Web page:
Sir George Back was to make a summer’s cruise to Wager Inlet, and return to England. The result every one knows or may make themselves acquainted with, by reading the fearful voyage of the Terror, an abstract of which I have already given. It would be superfluous to enumerate many other of our series of polar voyages, but it is pretty evident that Captain Forsyth’s voyage, performed in the summer months of 1850, will be handed down to posterity as one of the most remarkable, if not the most remarkable, that has ever been accomplished in the arctic seas—the expedition consisting of one solitary small vessel.

The main object of the voyage, it is true, has not been accomplished, but as all the harbors in Regent Inlet were frozen up, and it was utterly impossible to cut through a vast tract of ice, extending for perhaps four or five miles, to get the ship to a secure anchorage, under these circumstances, Captain Forsyth had no alternative but to return, and in doing so, he has, in the opinion of all the best-informed officers, displayed great good sense and judgment rather than remain frozen in at the Wellington Channel, where he only went to reconnoiter, and where he had no business whatever, his instructions being confined to Regent Inlet.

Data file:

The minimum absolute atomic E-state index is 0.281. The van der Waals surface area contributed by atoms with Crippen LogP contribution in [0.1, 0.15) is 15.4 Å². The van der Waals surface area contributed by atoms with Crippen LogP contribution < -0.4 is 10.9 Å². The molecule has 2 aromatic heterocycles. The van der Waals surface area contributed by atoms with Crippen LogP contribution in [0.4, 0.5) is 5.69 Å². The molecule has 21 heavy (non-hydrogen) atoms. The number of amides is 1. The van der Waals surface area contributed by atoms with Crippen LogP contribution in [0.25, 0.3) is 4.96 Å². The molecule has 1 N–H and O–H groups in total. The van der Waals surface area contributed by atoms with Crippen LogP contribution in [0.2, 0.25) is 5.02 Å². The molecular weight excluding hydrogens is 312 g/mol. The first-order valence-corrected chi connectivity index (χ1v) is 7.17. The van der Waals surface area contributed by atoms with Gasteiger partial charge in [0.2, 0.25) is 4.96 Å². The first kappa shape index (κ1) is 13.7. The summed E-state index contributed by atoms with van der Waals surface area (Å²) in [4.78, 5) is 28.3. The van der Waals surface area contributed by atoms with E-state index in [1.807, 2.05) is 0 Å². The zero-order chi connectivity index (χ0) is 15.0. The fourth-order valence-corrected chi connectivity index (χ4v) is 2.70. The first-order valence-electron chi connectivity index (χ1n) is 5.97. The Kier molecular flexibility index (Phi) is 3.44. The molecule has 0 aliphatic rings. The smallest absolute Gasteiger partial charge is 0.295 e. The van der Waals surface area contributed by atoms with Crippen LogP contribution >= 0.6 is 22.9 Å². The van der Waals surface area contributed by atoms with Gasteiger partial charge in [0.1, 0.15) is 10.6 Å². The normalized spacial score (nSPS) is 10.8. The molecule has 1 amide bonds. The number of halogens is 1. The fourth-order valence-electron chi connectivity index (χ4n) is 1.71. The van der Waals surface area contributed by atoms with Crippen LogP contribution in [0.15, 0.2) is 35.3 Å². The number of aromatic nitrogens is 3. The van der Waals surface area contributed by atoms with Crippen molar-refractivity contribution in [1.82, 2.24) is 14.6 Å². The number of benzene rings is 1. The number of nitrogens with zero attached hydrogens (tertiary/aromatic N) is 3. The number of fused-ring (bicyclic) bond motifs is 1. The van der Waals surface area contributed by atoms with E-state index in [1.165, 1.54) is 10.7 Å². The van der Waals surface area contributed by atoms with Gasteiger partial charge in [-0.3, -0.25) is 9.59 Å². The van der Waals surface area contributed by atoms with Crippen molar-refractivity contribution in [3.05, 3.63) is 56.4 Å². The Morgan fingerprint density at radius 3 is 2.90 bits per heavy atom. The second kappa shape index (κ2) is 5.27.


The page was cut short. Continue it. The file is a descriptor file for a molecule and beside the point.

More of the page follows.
p. 365-96, added to this edition is a summary of Henry Grinnell’s American Arctic Expedition with the Advance and Rescue (1850-51), ending with this declaration:

Declared, December 29th, 1851, before

R. Grath, Provost of Peterhead.

From this it would appear that it is not impossible, perhaps not

improbable, that Sir John Franklin may yet make his appearance, coming down from those ice-bound regions bringing with him his noble ships and their daring crews, and giving joy to thousands upon thousands who are watching with intense interest the unraveling of the mystery of his absence, and especially bringing joy inexpressible to the heart of that noble lady, with which thousands of hearts throughout the civilized world beat in sympathy.